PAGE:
IDEAS home Printed from
   My bibliography  Save this paper

How to Pay “Cash-on-Delivery” for HIV Infections Averted: Two Measurement Approaches and Ten Payout Functions


  • Timothy B. Hallett and Mead Over


In contrast to current donor policy, which funds a recipient country’s national AIDS control program, this paper proposes a measurement strategy to enable a donor to reward a recipient country’s success at HIV prevention, irrespective of the inputs, activities, or who gets the credit. In accordance with the “cash-on-delivery” model of foreign assistance, the objective is not to replace traditional input- or activity-oriented aid, but to complement it by enhancing the motivation for local actors and their partners (including the traditional bilateral and multilateral funding agencies and their agents) to achieve measurable reductions in the rate of new HIV infections. This paper proposes two approaches to measuring the number of HIV infections averted between a baseline survey and a follow-up survey and explores the properties of ten alternative “payout functions” which would link measured epidemic changes to the size of the reward to be paid. All measurement approaches include the possibility of statistical error and thus a risk of rewarding the country too little or too much. This risk depends on the initial rate of infection and on HIV prevention success and can be reduced by either increasing the survey sample size or increasing the interval between surveys. By negotiating in advance the choice of one of these measurement approaches and one of a menu of payout functions, the donor and recipient agree on the recipient’s incentive structure with respect to the magnitude and precision of the estimated reduction in the rate of new infection.

Suggested Citation

  • Timothy B. Hallett and Mead Over, 2010. "How to Pay “Cash-on-Delivery” for HIV Infections Averted: Two Measurement Approaches and Ten Payout Functions," Working Papers 210, Center for Global Development.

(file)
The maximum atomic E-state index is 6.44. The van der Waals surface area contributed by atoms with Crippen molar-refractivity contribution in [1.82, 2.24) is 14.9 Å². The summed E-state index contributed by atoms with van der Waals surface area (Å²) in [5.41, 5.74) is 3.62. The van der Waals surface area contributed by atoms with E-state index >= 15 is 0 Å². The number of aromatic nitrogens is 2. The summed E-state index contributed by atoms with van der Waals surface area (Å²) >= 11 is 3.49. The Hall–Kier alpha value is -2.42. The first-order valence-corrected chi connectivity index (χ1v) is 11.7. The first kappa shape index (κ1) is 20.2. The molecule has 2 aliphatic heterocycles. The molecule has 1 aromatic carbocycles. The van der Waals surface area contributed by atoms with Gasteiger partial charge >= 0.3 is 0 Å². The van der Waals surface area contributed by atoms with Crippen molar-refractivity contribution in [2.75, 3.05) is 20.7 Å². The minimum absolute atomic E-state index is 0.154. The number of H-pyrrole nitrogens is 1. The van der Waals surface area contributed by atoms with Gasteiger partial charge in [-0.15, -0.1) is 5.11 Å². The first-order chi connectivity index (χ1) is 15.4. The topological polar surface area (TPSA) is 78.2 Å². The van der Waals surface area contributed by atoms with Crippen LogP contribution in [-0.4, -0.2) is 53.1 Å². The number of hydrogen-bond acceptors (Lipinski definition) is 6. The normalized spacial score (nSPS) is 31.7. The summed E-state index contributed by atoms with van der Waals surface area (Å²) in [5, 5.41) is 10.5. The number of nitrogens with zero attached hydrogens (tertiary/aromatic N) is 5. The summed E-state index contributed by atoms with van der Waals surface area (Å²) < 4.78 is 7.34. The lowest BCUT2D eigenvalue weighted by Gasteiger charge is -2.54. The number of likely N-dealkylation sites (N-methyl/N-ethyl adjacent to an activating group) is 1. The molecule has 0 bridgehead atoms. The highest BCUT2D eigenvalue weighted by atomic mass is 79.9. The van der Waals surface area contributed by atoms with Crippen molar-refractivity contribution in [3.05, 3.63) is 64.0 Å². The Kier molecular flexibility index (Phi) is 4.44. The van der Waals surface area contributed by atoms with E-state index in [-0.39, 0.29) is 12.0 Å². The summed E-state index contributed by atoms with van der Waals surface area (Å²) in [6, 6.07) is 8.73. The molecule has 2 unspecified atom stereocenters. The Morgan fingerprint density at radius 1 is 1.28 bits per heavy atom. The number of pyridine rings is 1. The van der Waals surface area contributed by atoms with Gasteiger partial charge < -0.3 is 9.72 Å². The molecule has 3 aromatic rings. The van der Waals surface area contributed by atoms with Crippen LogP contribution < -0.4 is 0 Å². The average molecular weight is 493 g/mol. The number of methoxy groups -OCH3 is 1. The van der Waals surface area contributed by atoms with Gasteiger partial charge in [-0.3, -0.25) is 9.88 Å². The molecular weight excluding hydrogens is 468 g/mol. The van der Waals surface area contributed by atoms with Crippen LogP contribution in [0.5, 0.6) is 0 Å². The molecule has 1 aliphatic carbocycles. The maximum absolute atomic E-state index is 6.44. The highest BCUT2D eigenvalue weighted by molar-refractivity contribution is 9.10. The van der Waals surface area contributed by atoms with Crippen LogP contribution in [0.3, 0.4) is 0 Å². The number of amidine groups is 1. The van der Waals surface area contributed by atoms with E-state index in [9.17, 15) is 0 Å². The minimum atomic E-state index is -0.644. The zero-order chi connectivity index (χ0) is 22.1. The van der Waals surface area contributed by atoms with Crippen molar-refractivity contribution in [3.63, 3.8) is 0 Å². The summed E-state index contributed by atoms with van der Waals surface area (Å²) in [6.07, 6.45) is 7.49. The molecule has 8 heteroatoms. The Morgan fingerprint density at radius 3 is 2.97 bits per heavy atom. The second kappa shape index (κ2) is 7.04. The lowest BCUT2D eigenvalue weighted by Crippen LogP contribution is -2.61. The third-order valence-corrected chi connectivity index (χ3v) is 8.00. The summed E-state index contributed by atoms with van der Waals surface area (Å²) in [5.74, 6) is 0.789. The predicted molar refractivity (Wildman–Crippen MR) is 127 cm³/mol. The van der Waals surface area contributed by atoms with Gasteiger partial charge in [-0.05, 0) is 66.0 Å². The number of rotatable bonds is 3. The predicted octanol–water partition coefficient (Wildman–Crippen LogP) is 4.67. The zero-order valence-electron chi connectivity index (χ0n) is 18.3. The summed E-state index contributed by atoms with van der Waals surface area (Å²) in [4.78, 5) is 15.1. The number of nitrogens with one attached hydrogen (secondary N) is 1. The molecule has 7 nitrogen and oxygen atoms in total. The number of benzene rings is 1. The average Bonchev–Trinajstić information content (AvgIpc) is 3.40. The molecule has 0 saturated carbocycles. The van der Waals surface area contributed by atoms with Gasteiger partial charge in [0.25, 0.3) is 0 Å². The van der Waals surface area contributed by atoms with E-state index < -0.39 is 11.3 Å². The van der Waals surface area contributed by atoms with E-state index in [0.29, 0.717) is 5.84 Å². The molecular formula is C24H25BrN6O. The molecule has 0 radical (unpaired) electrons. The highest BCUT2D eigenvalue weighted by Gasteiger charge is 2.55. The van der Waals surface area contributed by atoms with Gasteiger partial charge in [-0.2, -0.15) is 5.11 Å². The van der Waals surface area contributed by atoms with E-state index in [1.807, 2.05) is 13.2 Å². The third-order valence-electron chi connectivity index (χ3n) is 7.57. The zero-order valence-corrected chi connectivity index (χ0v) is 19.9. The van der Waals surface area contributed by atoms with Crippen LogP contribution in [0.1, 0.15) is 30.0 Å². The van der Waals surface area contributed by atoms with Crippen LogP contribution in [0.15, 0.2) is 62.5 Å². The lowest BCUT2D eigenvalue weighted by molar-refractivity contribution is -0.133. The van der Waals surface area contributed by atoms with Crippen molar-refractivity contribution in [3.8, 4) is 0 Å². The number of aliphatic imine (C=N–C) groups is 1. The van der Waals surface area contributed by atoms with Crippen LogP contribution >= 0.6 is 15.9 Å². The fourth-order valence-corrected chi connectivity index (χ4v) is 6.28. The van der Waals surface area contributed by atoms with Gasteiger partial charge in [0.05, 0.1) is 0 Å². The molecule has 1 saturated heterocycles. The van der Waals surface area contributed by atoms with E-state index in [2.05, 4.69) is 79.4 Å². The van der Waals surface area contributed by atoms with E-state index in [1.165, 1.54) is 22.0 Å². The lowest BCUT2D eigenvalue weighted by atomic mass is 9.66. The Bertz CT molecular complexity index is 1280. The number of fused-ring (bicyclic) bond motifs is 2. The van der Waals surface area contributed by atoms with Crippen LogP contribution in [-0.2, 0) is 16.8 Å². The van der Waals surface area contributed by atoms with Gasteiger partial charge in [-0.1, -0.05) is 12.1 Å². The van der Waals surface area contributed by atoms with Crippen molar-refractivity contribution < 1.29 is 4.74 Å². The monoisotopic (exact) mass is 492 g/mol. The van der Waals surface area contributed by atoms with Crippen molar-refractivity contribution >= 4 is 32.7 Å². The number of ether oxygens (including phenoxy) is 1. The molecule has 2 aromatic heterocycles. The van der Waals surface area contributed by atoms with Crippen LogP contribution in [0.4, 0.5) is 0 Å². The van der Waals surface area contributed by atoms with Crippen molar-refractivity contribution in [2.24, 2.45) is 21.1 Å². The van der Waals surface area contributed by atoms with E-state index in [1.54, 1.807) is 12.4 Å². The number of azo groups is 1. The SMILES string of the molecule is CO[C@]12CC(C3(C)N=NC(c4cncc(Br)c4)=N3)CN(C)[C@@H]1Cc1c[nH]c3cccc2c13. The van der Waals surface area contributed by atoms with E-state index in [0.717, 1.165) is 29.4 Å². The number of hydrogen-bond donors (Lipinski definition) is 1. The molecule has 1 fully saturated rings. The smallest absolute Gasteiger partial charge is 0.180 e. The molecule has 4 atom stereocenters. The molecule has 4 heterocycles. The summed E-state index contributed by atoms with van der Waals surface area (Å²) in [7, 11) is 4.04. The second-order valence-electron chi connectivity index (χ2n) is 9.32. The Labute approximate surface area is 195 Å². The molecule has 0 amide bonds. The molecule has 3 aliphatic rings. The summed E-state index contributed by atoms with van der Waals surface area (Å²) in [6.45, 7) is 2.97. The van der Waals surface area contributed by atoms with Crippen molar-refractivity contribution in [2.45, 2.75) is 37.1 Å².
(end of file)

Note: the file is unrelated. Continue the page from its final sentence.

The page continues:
• Handle: RePEc:cgd:wpaper:210

    Download full text from publisher

    File URL:
    Download Restriction: no


    Citations are extracted by the CitEc Project, subscribe to its RSS feed for this item.

    Cited by:

    1. de Araujo, Pedro & Murray, James, 2015. "A life insurance deterrent to risky behavior in Africa," Journal of Policy Modeling, Elsevier, vol. 37(4), pages 548-576.
    2. William D. Savedoff, Katherine Douglas Martel, 2011. " Cash On Delivery Aid for Health: What Indicators Would Work Best- Working Paper 275," Working Papers 275, Center for Global Development.

    More about this item


    HIV; AIDS; cash-on-delivery; foreign assistance; outputs; payout functions;

    NEP fields

    This paper has been announced in the following NEP Reports:


    Access and download statistics


    All material on this site has been provided by the respective publishers and authors. You can help correct errors and omissions. When requesting a correction, please mention this item's handle: RePEc:cgd:wpaper:210. See general information about how to correct material in RePEc.

    For technical questions regarding this item, or to correct its authors, title, abstract, bibliographic or download information, contact: (Publications Manager). General contact details of provider: .

    If you have authored this item and are not yet registered with RePEc, we encourage you to do it here. This allows to link your profile to this item. It also allows you to accept potential citations to this item that we are uncertain about.

    We have no references for this item. You can help adding them by using this form .

    If you know of missing items citing this one, you can help us creating those links by adding the relevant references in the same way as above, for each refering item. If you are a registered author of this item, you may also want to check the "citations" tab in your RePEc Author Service profile, as there may be some citations waiting for confirmation.

    Please note that corrections may take a couple of weeks to filter through the various RePEc services.

    IDEAS is a RePEc service hosted by the Research Division of the Federal Reserve Bank of St. Louis . RePEc uses bibliographic data supplied by the respective publishers.